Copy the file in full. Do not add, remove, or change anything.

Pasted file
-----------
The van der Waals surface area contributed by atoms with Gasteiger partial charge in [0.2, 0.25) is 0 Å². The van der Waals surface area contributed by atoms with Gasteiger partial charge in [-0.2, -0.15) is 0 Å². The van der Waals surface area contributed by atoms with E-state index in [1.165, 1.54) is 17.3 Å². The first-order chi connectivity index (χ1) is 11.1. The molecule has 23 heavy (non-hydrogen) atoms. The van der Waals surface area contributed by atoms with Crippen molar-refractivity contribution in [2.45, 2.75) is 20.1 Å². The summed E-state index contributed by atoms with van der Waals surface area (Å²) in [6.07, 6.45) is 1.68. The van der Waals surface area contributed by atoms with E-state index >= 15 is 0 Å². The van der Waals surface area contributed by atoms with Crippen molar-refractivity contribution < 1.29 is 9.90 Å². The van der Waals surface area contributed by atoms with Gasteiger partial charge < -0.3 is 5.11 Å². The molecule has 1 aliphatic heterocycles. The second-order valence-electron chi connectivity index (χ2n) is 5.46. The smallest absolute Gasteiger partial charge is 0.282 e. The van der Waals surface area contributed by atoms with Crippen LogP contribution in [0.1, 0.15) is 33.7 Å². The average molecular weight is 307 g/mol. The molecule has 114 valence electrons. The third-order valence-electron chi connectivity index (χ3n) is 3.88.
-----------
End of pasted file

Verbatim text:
The van der Waals surface area contributed by atoms with Gasteiger partial charge in [0.2, 0.25) is 0 Å². The van der Waals surface area contributed by atoms with Gasteiger partial charge in [-0.2, -0.15) is 0 Å². The van der Waals surface area contributed by atoms with E-state index in [1.165, 1.54) is 17.3 Å². The first-order chi connectivity index (χ1) is 11.1. The molecule has 23 heavy (non-hydrogen) atoms. The van der Waals surface area contributed by atoms with Crippen molar-refractivity contribution in [2.45, 2.75) is 20.1 Å². The summed E-state index contributed by atoms with van der Waals surface area (Å²) in [6.07, 6.45) is 1.68. The van der Waals surface area contributed by atoms with E-state index >= 15 is 0 Å². The van der Waals surface area contributed by atoms with Crippen molar-refractivity contribution < 1.29 is 9.90 Å². The van der Waals surface area contributed by atoms with Gasteiger partial charge < -0.3 is 5.11 Å². The molecule has 1 aliphatic heterocycles. The second-order valence-electron chi connectivity index (χ2n) is 5.46. The smallest absolute Gasteiger partial charge is 0.282 e. The van der Waals surface area contributed by atoms with Crippen LogP contribution in [0.1, 0.15) is 33.7 Å². The average molecular weight is 307 g/mol. The molecule has 114 valence electrons. The third-order valence-electron chi connectivity index (χ3n) is 3.88.